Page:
The purpose of this activity is to model the observation and writing skills necessary for developing confidence in science and literacy. This activity is also available as part of the Closer Look activity guide (pdf 123kb).

  1. What You Need

    Contact the TeacherResource Center at or 617-973-6590 for materials and information to support this activity. We have thousands of books, activity materials, and educational films for loan to teachers and other educators.

    • Fish poster, live fish, or other animal in tank
    • A poster-size sheet of paper (a Post-it Easel Pad sheet works well)
    • Marker
    • Vocabulary words on small Post-it Notes®
    • Tape
    • Student observation worksheets (see sample)
    • Pencils
    • Prompting questions
    • Optional: colored pencils
  2. What to Do

    • Tell your students: “We are going to imagine that we are at the Aquarium. Pretend that the poster is an exhibit at the Aquarium.”
    • If you are using live fish or other classroom animals, be sure that students all have a good view by putting students in small groups, with their own animal to observe.
    • Mark the poster-size sheet of paper so it resembles the student worksheet (see sample).
    • Post the large worksheet model on the wall and post the vocabulary words nearby.
    • Set up the fish or poster where everyone can see it.
    • Show the students the worksheet and tell them that you need their help to draw the fish.
    • Ask what you should draw first: “What’s the first thing every living thing has to have?” Wait for most, if not all, hands to be raised before calling on a student to speak. You can lead students to refer to aspects of the fish that need to be mentioned for the drawing to work (like the body) or you can work from the parts, trying to keep them more or less in proportion to the drawing space.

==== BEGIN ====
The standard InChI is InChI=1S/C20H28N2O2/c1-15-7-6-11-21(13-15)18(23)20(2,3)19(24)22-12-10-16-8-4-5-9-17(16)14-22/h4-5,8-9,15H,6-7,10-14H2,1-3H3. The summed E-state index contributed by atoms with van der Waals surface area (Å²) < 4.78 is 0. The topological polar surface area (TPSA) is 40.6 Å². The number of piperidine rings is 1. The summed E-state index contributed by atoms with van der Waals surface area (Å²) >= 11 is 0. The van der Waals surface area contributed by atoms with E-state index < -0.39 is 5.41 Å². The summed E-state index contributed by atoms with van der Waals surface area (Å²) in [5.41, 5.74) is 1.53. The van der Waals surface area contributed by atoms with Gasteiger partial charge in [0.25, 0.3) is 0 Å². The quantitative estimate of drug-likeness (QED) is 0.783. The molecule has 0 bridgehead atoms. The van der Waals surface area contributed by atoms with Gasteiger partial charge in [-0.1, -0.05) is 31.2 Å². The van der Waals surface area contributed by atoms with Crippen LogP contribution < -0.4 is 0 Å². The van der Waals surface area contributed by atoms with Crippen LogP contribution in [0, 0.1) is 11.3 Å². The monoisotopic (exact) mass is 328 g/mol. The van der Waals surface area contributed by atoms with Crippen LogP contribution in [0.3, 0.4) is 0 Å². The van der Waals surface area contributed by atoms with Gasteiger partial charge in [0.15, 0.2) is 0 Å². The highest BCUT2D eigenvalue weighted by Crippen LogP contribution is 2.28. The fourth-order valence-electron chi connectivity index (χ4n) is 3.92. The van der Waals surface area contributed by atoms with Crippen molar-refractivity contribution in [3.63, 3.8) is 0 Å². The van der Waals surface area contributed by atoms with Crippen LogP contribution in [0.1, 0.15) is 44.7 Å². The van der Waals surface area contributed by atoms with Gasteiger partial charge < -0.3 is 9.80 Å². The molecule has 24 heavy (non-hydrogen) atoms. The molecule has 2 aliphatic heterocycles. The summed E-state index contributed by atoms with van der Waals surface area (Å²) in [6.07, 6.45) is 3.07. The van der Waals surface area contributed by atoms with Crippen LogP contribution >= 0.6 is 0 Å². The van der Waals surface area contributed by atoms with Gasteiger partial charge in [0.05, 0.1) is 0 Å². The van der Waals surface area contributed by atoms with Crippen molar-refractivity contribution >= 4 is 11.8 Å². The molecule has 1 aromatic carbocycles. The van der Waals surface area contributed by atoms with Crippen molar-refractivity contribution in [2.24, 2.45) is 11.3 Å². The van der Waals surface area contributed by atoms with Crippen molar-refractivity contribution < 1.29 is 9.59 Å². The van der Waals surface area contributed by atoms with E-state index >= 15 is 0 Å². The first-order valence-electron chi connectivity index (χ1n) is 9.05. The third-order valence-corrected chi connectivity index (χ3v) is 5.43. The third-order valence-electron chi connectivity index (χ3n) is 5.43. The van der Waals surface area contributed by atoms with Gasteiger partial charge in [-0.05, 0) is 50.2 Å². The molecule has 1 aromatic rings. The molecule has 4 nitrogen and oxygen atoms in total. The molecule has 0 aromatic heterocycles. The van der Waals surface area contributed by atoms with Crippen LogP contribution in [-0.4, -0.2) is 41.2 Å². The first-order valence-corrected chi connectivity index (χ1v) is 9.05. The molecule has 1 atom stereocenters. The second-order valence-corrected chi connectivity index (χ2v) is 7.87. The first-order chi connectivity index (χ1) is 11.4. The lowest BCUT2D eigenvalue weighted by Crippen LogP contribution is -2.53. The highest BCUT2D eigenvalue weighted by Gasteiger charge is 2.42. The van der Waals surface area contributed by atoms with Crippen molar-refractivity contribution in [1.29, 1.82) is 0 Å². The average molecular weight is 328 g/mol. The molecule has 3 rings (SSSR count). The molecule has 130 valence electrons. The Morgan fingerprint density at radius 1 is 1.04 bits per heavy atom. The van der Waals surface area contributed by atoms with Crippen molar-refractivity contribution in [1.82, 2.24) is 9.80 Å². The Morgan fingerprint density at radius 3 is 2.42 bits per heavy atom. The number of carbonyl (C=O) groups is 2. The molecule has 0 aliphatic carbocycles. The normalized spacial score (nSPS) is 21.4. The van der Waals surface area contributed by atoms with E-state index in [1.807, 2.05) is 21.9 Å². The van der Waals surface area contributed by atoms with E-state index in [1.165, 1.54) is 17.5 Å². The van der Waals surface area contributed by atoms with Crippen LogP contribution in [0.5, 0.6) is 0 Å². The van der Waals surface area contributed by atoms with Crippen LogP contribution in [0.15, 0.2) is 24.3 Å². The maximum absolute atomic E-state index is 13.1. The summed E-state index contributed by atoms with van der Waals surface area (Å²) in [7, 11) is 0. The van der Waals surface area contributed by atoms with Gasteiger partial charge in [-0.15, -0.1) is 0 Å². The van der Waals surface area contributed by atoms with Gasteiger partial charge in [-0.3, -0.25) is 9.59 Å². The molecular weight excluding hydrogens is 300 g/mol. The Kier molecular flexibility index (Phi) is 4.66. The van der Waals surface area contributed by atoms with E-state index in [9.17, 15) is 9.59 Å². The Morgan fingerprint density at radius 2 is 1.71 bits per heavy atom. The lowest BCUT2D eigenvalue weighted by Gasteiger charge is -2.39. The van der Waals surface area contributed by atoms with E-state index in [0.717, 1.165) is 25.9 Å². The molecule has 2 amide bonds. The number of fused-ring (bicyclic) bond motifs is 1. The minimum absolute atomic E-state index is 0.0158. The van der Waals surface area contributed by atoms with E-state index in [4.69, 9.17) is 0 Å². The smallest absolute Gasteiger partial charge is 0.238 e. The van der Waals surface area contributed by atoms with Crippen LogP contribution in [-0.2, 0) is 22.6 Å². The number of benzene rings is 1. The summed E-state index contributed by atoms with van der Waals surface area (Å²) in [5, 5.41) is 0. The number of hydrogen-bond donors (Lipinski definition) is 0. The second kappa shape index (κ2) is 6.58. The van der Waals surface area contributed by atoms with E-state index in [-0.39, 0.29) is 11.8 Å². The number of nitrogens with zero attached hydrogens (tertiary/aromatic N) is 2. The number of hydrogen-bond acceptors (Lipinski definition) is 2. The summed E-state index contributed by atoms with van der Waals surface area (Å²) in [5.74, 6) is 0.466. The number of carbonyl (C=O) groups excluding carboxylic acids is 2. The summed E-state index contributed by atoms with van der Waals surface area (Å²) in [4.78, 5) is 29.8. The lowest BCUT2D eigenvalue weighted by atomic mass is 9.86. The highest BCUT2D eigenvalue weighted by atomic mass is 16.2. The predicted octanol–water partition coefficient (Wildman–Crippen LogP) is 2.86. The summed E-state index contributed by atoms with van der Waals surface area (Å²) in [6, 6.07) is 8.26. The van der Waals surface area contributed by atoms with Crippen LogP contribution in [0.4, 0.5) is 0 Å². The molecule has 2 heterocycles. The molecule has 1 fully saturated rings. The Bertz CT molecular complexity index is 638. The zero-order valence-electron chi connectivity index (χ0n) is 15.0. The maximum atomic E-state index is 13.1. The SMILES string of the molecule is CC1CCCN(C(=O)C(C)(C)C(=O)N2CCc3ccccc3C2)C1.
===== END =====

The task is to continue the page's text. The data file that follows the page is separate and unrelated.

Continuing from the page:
• Continue by asking more questions such as “What tells you that this is a fish?”
    • As you draw what the students suggest, take the appropriate word card and tape it in the correct location (see the fish diagram). If you aren’t using cards, label the parts directly on the fish.
    • Continue until you have drawn the fish.
    • At the Aquarium or with a classroom aquarium, give each student the observation worksheet (you may include vocabulary words on the sheet if you choose) and take a group to one tank. If you are at the Aquarium, it is ideal if you can divide the students among the chaperones and have each group go to a different exhibit. Be sure to prepare the chaperones in advance and give them worksheets so they understand the purpose of the exercise.
    • Ask students to pick out one fish and watch it carefully. They should draw the fish and write down everything they see or wonder about while they watch the fish.
    • Ask the students the prompting questions or other similar questions.
    • Upon returning to school or at the end of the activity, ask students to hang their worksheets around the room. Students should take a turn standing in front of their pictures to say something about what they saw, drew, or wrote. Ask what is special about each fish.
  3. Tips

    • Encourage students to talk about what they have noticed and then get it down on paper – draw and write their observations.
    • In observation lessons, “what,” “when,” “where,” and “how” questions are more useful and more answerable than “why” questions.
    • Avoid questions that prompt one-word yes or no responses.
    • Follow the students’ observations by encouraging them to offer additional features and details.
  4. Options